National Portrait Gallery, Smithsonian Institution; Paul M. and Christine G. Wick Fund
Born Fullersburg, Illinois
In the 1890s, Loie Fuller’s genius was to create an electrifying style of dance that harnessed technology with the emerging physical culture movement. She became famous for her Serpentine Dance, an undulating performance enacted amid dazzling visual staging.
For this dance, Fuller clothed herself in a voluminous, transparent costume consisting of 500 yards of thin China silk and bathed herself in multicolored stage lighting of her own design. Critics reported that the dance regularly swept audiences “into an emotional frenzy” that required twenty or more encores.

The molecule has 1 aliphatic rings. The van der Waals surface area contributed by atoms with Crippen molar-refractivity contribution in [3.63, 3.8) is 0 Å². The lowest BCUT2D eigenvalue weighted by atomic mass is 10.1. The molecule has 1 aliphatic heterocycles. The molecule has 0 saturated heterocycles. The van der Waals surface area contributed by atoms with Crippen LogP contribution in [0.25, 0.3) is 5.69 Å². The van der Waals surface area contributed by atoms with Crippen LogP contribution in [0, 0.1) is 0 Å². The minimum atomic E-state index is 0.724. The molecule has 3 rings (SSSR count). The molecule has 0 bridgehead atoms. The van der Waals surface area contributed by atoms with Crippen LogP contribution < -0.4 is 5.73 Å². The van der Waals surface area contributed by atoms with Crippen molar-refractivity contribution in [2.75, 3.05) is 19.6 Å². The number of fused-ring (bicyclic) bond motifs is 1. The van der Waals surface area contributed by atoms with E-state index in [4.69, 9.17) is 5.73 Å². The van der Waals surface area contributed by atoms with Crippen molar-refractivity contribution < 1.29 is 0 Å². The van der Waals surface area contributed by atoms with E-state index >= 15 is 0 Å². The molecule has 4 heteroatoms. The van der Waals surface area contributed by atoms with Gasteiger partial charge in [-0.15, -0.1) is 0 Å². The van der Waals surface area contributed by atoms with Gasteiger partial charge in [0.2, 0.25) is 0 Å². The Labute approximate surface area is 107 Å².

Touring made her internationally famous, and consumers everywhere lined up to buy Loie Fuller hats, shoes, and petticoats. She became a star of the Folies Bergère, and her Fire Dance sparked a sensation at the Paris Exposition Universelle in 1900.
A modern dance pioneer, Loie Fuller paved the way for such other women dancers as Isadora Duncan.